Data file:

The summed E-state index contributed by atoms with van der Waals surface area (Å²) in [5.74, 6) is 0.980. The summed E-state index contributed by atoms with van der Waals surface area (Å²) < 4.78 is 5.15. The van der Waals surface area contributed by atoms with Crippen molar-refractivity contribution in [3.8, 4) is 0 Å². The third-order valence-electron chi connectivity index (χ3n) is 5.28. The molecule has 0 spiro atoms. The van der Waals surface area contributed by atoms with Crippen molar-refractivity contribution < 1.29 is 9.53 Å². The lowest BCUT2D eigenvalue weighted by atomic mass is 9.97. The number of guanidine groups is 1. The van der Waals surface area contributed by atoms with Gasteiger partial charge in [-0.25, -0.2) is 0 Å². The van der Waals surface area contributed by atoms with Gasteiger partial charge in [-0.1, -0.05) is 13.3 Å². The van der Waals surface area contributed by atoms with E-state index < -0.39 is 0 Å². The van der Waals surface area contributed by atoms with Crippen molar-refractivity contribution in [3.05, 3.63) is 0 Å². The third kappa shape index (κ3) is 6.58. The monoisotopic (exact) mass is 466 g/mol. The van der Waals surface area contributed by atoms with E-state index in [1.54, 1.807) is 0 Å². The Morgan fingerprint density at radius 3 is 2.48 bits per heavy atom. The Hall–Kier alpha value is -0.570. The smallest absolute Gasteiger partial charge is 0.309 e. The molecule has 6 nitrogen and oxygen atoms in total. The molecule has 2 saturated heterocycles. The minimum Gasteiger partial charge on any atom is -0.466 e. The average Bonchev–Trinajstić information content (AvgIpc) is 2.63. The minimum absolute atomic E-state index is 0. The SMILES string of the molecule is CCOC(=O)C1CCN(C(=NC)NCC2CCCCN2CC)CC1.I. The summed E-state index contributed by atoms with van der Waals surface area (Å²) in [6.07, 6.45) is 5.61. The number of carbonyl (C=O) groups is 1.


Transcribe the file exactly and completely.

The summed E-state index contributed by atoms with van der Waals surface area (Å²) in [5.74, 6) is 0.980. The summed E-state index contributed by atoms with van der Waals surface area (Å²) < 4.78 is 5.15. The van der Waals surface area contributed by atoms with Crippen molar-refractivity contribution in [3.8, 4) is 0 Å². The third-order valence-electron chi connectivity index (χ3n) is 5.28. The molecule has 0 spiro atoms. The van der Waals surface area contributed by atoms with Crippen molar-refractivity contribution < 1.29 is 9.53 Å². The lowest BCUT2D eigenvalue weighted by atomic mass is 9.97. The number of guanidine groups is 1. The van der Waals surface area contributed by atoms with Gasteiger partial charge in [-0.25, -0.2) is 0 Å². The van der Waals surface area contributed by atoms with Gasteiger partial charge in [-0.1, -0.05) is 13.3 Å². The van der Waals surface area contributed by atoms with E-state index < -0.39 is 0 Å². The van der Waals surface area contributed by atoms with Crippen molar-refractivity contribution in [3.05, 3.63) is 0 Å². The third kappa shape index (κ3) is 6.58. The monoisotopic (exact) mass is 466 g/mol. The van der Waals surface area contributed by atoms with E-state index in [1.54, 1.807) is 0 Å². The Morgan fingerprint density at radius 3 is 2.48 bits per heavy atom. The Hall–Kier alpha value is -0.570. The smallest absolute Gasteiger partial charge is 0.309 e. The molecule has 6 nitrogen and oxygen atoms in total. The molecule has 2 saturated heterocycles. The minimum Gasteiger partial charge on any atom is -0.466 e. The average Bonchev–Trinajstić information content (AvgIpc) is 2.63. The minimum absolute atomic E-state index is 0. The SMILES string of the molecule is CCOC(=O)C1CCN(C(=NC)NCC2CCCCN2CC)CC1.I. The summed E-state index contributed by atoms with van der Waals surface area (Å²) in [6.07, 6.45) is 5.61. The number of carbonyl (C=O) groups is 1.